by Tracy Johnson
For many years, my wife and I were regulars at a local Mexican restaurant. It was one of our favorite spots. I’m talking about avid, passionate fans. We were there at least once a week, often twice. We couldn’t get enough, and we often took friends. When guests came in from out of town, it was a destination. But they lost my business.
The main attraction (along with the margaritas) was a unique chicken and rice soup. It featured large servings, loaded with chicken and rice, and complemented with fresh vegetables. It also came with a side of chips smothered in cheese. Fantastic. And priced right. Not cheap, but a great value.
Then they made a few small changes.
First, they reduced portions. Not a lot. Just a little. They tried to hide it by serving it in smaller bowls.
Management likely reasoned:
Most customers won’t even notice, but we’ll save 10% or so on costs. That means more profits.
We noticed, but it wasn’t a problem. It was delicious and still a good value.
It wasn’t long until we realized there wasn’t as much shredded chicken. They added broth, watering down the soup. This was surely an even greater savings.
Of course, reducing it just a little more “isn’t going to matter”. Once again, they improved (or preserved) their profit margins.
They still offered chips, but with less cheese melted on top. There’s another few cents saved.
Now it was getting annoying, but it got worse.
While reducing costs, they were slowly increasing prices. Over a period of time, the cost of a bowl of soup had risen by 25%. The restaurant now offered less product at a higher cost.
You could almost hear the logic:
Raising the prices slowly, gradually, won’t cost any customers. They love our soup. Nobody has complained. They probably haven’t even noticed.
Except we did notice, and it does cost customers.
We still go there, but it’s no longer a favorite. We don’t go out of our way to visit, nor do we look forward to it as much. For us, it’s lost the excitement. Many times, we order takeout. That means no sale of high-profit margaritas. And, we usually only go when it’s convenient.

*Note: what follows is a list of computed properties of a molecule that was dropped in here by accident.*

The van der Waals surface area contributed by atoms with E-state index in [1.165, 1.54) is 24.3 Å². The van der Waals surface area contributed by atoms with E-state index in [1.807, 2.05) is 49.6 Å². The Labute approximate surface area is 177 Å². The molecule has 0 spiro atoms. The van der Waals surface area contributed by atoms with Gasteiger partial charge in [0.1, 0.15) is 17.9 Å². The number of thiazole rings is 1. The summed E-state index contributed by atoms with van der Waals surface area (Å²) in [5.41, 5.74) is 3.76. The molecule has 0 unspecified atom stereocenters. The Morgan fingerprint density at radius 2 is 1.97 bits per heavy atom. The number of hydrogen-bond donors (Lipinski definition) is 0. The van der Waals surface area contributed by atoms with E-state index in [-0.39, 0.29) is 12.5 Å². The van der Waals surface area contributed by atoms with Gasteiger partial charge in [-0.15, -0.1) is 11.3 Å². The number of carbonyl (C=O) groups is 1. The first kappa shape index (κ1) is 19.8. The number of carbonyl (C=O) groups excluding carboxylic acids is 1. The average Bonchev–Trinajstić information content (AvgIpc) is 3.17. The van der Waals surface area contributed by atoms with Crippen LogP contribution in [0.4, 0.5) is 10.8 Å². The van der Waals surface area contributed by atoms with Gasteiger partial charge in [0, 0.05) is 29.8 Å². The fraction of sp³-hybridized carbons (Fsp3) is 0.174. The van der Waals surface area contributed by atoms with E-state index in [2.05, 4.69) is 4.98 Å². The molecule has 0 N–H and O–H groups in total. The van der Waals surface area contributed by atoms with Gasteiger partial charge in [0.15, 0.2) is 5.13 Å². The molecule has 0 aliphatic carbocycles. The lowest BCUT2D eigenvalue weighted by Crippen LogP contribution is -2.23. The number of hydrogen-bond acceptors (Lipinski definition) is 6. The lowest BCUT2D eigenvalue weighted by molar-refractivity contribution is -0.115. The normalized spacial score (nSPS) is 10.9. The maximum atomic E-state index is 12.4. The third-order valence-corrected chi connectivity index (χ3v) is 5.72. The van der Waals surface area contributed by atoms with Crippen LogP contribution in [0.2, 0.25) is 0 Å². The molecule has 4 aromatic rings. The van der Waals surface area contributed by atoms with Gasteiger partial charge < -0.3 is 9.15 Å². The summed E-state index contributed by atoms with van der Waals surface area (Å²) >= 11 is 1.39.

We are still customers, and it’s still our favorite Mexican restaurant, but we go far less often. They have lost my business. And, they have lost our recommendation. That’s a little less buzz, less viral, word-of-mouth marketing and less free promotion.
Audiences are attracted to your station for specific reasons: To be put into a mood, the selection of music, imaginative promotions, engaging personalities, relevant information or content, a connection to the community, etc.
The price they pay is their attention. Radio extracts value by selling commercials.
When listener benefits are reduced, and the cost of listening increases, what happens to stations? We lose fans. We lose buzz. We lose return visits.
It happens gradually over time. Seemingly small changes add up until the listener experience isn’t as exciting.
What causes it?
To save a few dollars, we skip a perceptual research project, promising ourselves it’s just for this year. We reason that we can rely on previous data to guide our brands forward.
A year later, our quarter hours are down but the share has held up, and the cume is still healthy. So maybe we don’t need research at all. And, since it wasn’t in the budget last year, it seems like a luxury cost we just don’t have room for.
If the project is reinstated, maybe we can get by with a smaller sample or shorter questionnaire. Can’t we save a bit? Compromise?
And, since music tastes don’t change that much, maybe we could survive with just one library music test a year instead of two. Nobody will notice that we’re holding on to some songs a little longer.
Sure, last year those burn scores were creeping up. Sure the stations may be a little more stale but, after all, a music test only results in about 10% adjustments. So we can get by. And other stations are cutting back on research too, so we’re not falling behind our competitors.
Sure, you can probably get by. That alone won’t be what causes the audience to say, “You lost my business”.
The morning show is doing well. We’re #1. But they’re expensive. Do we really need a phone screener? Couldn’t the producer double up and handle that task? How hard could it be?